A series of photos from a walk around Kew Gardens on an autumnal day. All images taken on my iphone.
Honey, I’m home!!!
I’ve not posted here in such a long time but I have been writing and getting prepared for blogs right up until the end of this year.
I’ve had a little break to get myself into a new routine with my new job (!!!) but there will be more on that on Monday!
However, I have a little bit of house keeping to do on the blog. Just to let you all know I will be continuing to post blogs here on a Wednesday and a Sunday, but if that’s not enough for you I post regularly on my twitter, facebook and instagram that are all linked at the bottom of every blog post!
See you on Wednesday for an ever so slightly late Monthly Species blog!
So I hand in my dissertation tomorrow. It’s not quite the end of my masters but it definitely feels like it! So I hope you won’t mind this won’t be particularly about biology because I have to thank some people.
This degree has been emotionally, mentally and occassionally physically draining. I’ve put my heart and soul into it and it’s a wonderful feeling to be nearing the end of such a crazy year. I know it might sound cliche but I really really really would not have gotten through it without my wonderful group of people and I have to say thank you.
Firstly to my incredible parents. I wouldn’t have been able to do the course without your support and I cannot thank you enough for letting me have this opportunity. Your constant support throughout this year and my entire life is so important to me and I love you so much.
Secondly to my other half. He doesn’t get a mention here but he is my rock in life. I can’t believe how lucky I am to have him and really he’s just incredible. I love you and I always will.
Thirdly to my siblings. You forever make me laugh and smile and you remind me not to take myself too seriously. You guys are amazing!
To my inner sanctum, it has been a total pleasure getting to know you all this year. You are all so incredibly smart and I know that whatever you guys want to do in life you’ll succeed at. In 5 years time you can be sure we’ll be running the world. But seriously I thought this year could end up being a little lonely and it definitely hasn’t been with you guys around.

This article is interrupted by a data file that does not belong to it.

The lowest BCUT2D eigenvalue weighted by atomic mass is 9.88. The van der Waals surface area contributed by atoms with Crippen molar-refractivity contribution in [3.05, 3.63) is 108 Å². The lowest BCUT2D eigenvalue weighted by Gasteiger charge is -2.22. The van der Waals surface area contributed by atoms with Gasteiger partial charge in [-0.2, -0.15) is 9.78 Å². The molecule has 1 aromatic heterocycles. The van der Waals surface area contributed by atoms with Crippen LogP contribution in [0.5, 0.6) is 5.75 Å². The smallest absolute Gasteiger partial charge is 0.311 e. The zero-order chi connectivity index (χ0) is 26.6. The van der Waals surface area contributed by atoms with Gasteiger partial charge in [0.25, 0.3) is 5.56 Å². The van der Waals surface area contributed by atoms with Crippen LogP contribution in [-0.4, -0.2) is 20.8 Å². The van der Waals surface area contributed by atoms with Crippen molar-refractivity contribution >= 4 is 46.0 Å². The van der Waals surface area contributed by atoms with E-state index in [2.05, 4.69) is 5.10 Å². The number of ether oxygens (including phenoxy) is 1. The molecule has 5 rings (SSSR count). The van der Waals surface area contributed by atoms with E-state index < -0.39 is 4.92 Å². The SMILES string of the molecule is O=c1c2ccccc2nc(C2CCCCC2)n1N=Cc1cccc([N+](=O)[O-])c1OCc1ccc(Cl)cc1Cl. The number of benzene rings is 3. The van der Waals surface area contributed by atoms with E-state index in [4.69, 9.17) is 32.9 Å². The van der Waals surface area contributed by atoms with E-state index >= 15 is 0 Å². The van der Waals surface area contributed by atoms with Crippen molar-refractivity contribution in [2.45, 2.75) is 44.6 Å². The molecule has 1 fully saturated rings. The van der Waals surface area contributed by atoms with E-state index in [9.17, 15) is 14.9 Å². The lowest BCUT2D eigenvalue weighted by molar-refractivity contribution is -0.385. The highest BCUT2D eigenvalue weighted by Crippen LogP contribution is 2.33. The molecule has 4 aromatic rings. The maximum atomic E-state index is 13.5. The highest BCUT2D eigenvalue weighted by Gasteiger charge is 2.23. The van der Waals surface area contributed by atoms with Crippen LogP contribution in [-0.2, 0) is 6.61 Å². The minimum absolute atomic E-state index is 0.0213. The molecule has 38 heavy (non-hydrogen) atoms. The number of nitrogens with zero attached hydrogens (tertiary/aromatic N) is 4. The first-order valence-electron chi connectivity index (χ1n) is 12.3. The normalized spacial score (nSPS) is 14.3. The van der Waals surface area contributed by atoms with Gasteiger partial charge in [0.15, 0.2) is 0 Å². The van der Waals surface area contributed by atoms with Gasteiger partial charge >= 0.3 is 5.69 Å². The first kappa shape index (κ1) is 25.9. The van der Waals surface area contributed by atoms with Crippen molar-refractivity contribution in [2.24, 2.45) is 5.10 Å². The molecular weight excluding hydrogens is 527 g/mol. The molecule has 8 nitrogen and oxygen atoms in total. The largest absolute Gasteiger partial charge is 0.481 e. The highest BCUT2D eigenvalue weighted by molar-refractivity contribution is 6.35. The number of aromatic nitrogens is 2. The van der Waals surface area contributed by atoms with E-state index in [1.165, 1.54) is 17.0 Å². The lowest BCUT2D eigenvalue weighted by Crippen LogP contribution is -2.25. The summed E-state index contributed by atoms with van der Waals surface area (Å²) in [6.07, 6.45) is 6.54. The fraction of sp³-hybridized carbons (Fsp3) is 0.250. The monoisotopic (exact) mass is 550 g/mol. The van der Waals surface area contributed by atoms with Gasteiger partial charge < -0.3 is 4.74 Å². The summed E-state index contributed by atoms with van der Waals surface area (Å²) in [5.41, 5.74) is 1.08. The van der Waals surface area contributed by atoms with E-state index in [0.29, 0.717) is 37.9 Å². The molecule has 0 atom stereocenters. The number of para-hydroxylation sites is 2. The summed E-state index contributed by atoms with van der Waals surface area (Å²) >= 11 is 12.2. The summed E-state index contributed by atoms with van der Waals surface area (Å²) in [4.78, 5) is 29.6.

To Danielle, Amanda and Becca. My wonderful course friends, can you believe that from rooming together in Norfolk we have finally finished it. Thank you for being such great people to share ideas with and moan about how tough its been. I can’t wait to see where we all go from here.
And thank you to all the wonderful twitterati that have been a great source of enjoyment and support! Then finally thank you to anyone who has taken the time to read my blogs, it’s wonderful knowing that my words are reaching someone!
So it is time for another species to get into the spotlight! This particular species we’re discussing today has the longest migration of its kind. It is also rather beautiful in my opinion! Today the species in the spotlight is the Globe Skimmer Dragonfly!
Size: This dragonfly is about 4.5cm in length and has a wingspan of 7.2cm and 8.4cm.
Diet: As with all dragonflies the globe skimmer is predatory and has a diet of all aquatic invertebrates and their larvae.
Life Expectancy: Their life expectancy isn’t actually known because of their vast migration (more on that later).
Reproduction: There isn’t much courtship with this species. But when mating does occur each clutch can contain between 500 to 2000 eggs. The eggs are laid in waters and the larval stage lasts between 38 to 65 days.
Conservation: It is currently listed in the IUCN red list as the least concern. However, the globe skimmer is a key species that supports the population of many migratory birds!
The Coolest Thing Ever About This Species: This dragonfly has the longest migration of any insect, it travels with the monsoon season from India to Southern and the East of Africa. That comes to around 14,000 kilometers! It is also known to be the highest flying insect having been seen at 6,200m above sea level in the Himalayas.